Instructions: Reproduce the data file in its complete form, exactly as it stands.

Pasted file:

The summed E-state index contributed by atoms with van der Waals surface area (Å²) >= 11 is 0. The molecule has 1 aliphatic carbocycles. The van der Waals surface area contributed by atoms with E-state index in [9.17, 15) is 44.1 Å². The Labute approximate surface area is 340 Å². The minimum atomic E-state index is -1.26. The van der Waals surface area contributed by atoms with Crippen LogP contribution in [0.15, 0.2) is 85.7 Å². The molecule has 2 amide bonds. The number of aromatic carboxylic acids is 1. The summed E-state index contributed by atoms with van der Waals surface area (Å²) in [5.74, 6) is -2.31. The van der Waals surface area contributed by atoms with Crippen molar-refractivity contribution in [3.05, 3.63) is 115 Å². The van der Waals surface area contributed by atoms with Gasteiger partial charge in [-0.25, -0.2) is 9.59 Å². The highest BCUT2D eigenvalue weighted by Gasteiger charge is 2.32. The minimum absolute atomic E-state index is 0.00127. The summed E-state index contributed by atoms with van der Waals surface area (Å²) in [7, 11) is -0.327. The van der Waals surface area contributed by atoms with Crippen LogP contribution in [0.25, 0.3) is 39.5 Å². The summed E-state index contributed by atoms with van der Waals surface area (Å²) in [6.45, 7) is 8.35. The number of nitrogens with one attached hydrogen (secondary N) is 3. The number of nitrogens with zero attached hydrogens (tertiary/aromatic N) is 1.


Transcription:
The summed E-state index contributed by atoms with van der Waals surface area (Å²) >= 11 is 0. The molecule has 1 aliphatic carbocycles. The van der Waals surface area contributed by atoms with E-state index in [9.17, 15) is 44.1 Å². The Labute approximate surface area is 340 Å². The minimum atomic E-state index is -1.26. The van der Waals surface area contributed by atoms with Crippen LogP contribution in [0.15, 0.2) is 85.7 Å². The molecule has 2 amide bonds. The number of aromatic carboxylic acids is 1. The summed E-state index contributed by atoms with van der Waals surface area (Å²) in [5.74, 6) is -2.31. The van der Waals surface area contributed by atoms with Crippen molar-refractivity contribution in [3.05, 3.63) is 115 Å². The van der Waals surface area contributed by atoms with Gasteiger partial charge in [-0.25, -0.2) is 9.59 Å². The highest BCUT2D eigenvalue weighted by Gasteiger charge is 2.32. The minimum absolute atomic E-state index is 0.00127. The summed E-state index contributed by atoms with van der Waals surface area (Å²) in [7, 11) is -0.327. The van der Waals surface area contributed by atoms with Crippen LogP contribution in [0.25, 0.3) is 39.5 Å². The summed E-state index contributed by atoms with van der Waals surface area (Å²) in [6.45, 7) is 8.35. The number of nitrogens with one attached hydrogen (secondary N) is 3. The number of nitrogens with zero attached hydrogens (tertiary/aromatic N) is 1.